Review: Justice League Vol. 5: Legacy (Rebirth) trade paperback (DC Comics)

February 28, 2018

 ·  2 comments

The Rebirth Justice League Vol. 5: Legacy brings to a close Bryan Hitch's 30-plus-issue run on Justice League, impressive I think for the extent to which Hitch told one related story over these six volumes (including Justice League America: Power and Glory). These books have not been without their flaws, including considerable repetitiousness and also, with this last volume, a rush to completion that leaves a number of aspects unresolved. But the children of the Justice League introduced here are a hoot, certainly capable of carrying their own series, and Hitch delivers some great character moments in the middle as the present League confronts their future. As mentioned, it's in the denouement, when too neat a bow tries to be tied on it, that Legacy feels less cohesive.

[Review contains spoilers]

My favorite story from Grant Morrison's JLA run is "Rock of Ages," and among many delights is that, even though Wonder Woman was technically dead at the time, through the machinations of time travel Morrison is able to use the whole team for the story, including Wonder Woman. So too with Legacy, where Aquaman has been off the table. Having Mera around is great (the character deserves permanent membership alongside Aquaman), but I thought it was particularly clever how Hitch managed to make Aquaman part of the story, especially since I don't imagine Aquaman's zombified role was part of Hitch's original plan.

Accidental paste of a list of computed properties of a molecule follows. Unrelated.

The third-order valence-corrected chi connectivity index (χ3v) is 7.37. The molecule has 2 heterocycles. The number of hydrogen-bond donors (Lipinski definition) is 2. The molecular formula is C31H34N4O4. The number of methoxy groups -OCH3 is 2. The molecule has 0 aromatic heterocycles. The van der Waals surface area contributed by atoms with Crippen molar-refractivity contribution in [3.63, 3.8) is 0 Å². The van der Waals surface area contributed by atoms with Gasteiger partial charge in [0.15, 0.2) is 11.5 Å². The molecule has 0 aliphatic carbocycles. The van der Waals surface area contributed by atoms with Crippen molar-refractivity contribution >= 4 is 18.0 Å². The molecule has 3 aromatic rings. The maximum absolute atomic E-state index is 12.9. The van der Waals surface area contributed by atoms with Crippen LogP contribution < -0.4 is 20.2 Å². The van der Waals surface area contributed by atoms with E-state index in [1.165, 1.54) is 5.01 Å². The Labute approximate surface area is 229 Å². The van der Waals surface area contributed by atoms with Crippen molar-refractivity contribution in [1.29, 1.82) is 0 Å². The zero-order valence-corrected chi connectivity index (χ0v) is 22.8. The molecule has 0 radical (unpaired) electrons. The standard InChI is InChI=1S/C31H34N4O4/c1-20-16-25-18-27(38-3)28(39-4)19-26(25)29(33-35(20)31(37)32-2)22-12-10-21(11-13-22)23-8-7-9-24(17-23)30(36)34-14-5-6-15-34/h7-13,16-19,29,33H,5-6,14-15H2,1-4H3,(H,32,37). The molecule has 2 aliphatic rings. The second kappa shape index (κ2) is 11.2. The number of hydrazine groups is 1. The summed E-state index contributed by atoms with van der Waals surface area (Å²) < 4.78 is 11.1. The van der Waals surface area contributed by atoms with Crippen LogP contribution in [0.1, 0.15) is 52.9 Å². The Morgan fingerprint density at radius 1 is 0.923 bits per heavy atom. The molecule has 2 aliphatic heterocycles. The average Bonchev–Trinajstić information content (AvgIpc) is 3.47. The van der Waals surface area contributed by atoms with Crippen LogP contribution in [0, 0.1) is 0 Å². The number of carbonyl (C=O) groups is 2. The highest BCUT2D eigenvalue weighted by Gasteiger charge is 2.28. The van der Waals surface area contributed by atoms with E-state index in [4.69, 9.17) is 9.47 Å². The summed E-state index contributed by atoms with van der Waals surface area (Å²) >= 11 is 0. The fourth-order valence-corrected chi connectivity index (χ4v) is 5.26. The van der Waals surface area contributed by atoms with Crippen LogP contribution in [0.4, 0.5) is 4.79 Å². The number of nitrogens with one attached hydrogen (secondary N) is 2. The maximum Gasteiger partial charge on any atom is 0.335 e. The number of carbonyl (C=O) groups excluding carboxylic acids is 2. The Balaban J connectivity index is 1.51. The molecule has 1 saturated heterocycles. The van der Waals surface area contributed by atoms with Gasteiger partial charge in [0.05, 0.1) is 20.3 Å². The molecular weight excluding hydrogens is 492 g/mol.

Indeed, among a few odd turns that Legacy takes, the time travelers Jane, Alexis, and Vincent that Hitch has used throughout his run are almost nowhere to be found, and instead the book focuses on the generation that followed them, the League's children. We know Alexis is Lex Luthor's daughter, but this puts Jane and Vincent's identities in question, never to be resolved -- surely we imagine this wasn't what Hitch originally had in mind. Additionally, while Hitch does reference the Kindred from Justice League Vol. 1: The Extinction Machines, neither do we learn much more about the ubiquitous Infinity Stones, either.

There are other small hiccups, not terribly different than what this book has had throughout this run. Without much fanfare, the League has apparently adopted the malicious computer virus of Justice League Vol. 2: Outbreak as their League AI, which seems kind of reckless. The book's evil Sovereign turns out to be Wonder Woman's mother, Queen Hippolyta of the Amazons, which does not get nearly the attention it deserves given that, over in the Wonder Woman title, Diana's just realized she hasn't seen her mother for decades. And Hitch waves away the question of whether, having altered the past, the League's children haven't just effectively killed themselves, when the audience has read the serious consequences of time travel enough that he ought not be so glib (it brings the book's happy ending into question, and we might have benefited from an epilogue actually set in the future).